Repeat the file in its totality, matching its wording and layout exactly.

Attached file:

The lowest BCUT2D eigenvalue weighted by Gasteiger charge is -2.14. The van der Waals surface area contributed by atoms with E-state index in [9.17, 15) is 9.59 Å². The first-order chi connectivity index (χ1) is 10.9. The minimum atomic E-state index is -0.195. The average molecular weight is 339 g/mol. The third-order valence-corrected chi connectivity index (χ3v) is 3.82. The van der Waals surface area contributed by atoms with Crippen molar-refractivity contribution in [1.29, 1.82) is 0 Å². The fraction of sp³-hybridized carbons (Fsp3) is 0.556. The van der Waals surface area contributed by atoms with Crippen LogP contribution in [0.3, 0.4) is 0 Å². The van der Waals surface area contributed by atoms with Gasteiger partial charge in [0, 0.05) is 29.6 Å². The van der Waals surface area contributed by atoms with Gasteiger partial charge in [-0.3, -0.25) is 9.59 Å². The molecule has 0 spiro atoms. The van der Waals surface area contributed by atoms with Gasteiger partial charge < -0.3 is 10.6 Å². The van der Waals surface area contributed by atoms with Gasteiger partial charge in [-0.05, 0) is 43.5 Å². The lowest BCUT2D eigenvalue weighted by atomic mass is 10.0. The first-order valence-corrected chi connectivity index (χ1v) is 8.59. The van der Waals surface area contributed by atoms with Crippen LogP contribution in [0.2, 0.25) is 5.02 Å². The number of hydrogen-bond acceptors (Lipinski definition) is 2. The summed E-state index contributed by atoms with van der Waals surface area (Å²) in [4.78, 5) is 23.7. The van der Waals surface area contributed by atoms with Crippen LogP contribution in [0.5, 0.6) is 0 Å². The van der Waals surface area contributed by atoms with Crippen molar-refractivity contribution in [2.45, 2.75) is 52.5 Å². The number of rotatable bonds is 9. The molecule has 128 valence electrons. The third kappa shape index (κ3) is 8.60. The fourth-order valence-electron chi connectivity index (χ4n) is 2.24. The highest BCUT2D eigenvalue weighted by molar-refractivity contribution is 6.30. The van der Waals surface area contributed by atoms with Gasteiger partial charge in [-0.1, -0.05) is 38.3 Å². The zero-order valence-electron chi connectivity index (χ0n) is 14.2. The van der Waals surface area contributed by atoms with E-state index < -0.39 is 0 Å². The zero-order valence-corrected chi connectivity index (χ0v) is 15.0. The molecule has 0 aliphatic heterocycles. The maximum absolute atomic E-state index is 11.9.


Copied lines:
The lowest BCUT2D eigenvalue weighted by Gasteiger charge is -2.14. The van der Waals surface area contributed by atoms with E-state index in [9.17, 15) is 9.59 Å². The first-order chi connectivity index (χ1) is 10.9. The minimum atomic E-state index is -0.195. The average molecular weight is 339 g/mol. The third-order valence-corrected chi connectivity index (χ3v) is 3.82. The van der Waals surface area contributed by atoms with Crippen molar-refractivity contribution in [1.29, 1.82) is 0 Å². The fraction of sp³-hybridized carbons (Fsp3) is 0.556. The van der Waals surface area contributed by atoms with Crippen LogP contribution in [0.3, 0.4) is 0 Å². The van der Waals surface area contributed by atoms with Gasteiger partial charge in [0, 0.05) is 29.6 Å². The van der Waals surface area contributed by atoms with Gasteiger partial charge in [-0.3, -0.25) is 9.59 Å². The molecule has 0 spiro atoms. The van der Waals surface area contributed by atoms with Gasteiger partial charge < -0.3 is 10.6 Å². The van der Waals surface area contributed by atoms with Gasteiger partial charge in [-0.05, 0) is 43.5 Å². The lowest BCUT2D eigenvalue weighted by atomic mass is 10.0. The first-order valence-corrected chi connectivity index (χ1v) is 8.59. The van der Waals surface area contributed by atoms with Crippen LogP contribution in [0.2, 0.25) is 5.02 Å². The number of hydrogen-bond acceptors (Lipinski definition) is 2. The summed E-state index contributed by atoms with van der Waals surface area (Å²) in [4.78, 5) is 23.7. The van der Waals surface area contributed by atoms with Crippen LogP contribution in [0.5, 0.6) is 0 Å². The van der Waals surface area contributed by atoms with Crippen molar-refractivity contribution in [2.45, 2.75) is 52.5 Å². The number of rotatable bonds is 9. The molecule has 128 valence electrons. The third kappa shape index (κ3) is 8.60. The fourth-order valence-electron chi connectivity index (χ4n) is 2.24. The highest BCUT2D eigenvalue weighted by molar-refractivity contribution is 6.30. The van der Waals surface area contributed by atoms with Gasteiger partial charge in [-0.1, -0.05) is 38.3 Å². The zero-order valence-electron chi connectivity index (χ0n) is 14.2. The van der Waals surface area contributed by atoms with E-state index < -0.39 is 0 Å². The zero-order valence-corrected chi connectivity index (χ0v) is 15.0. The molecule has 0 aliphatic heterocycles. The maximum absolute atomic E-state index is 11.9.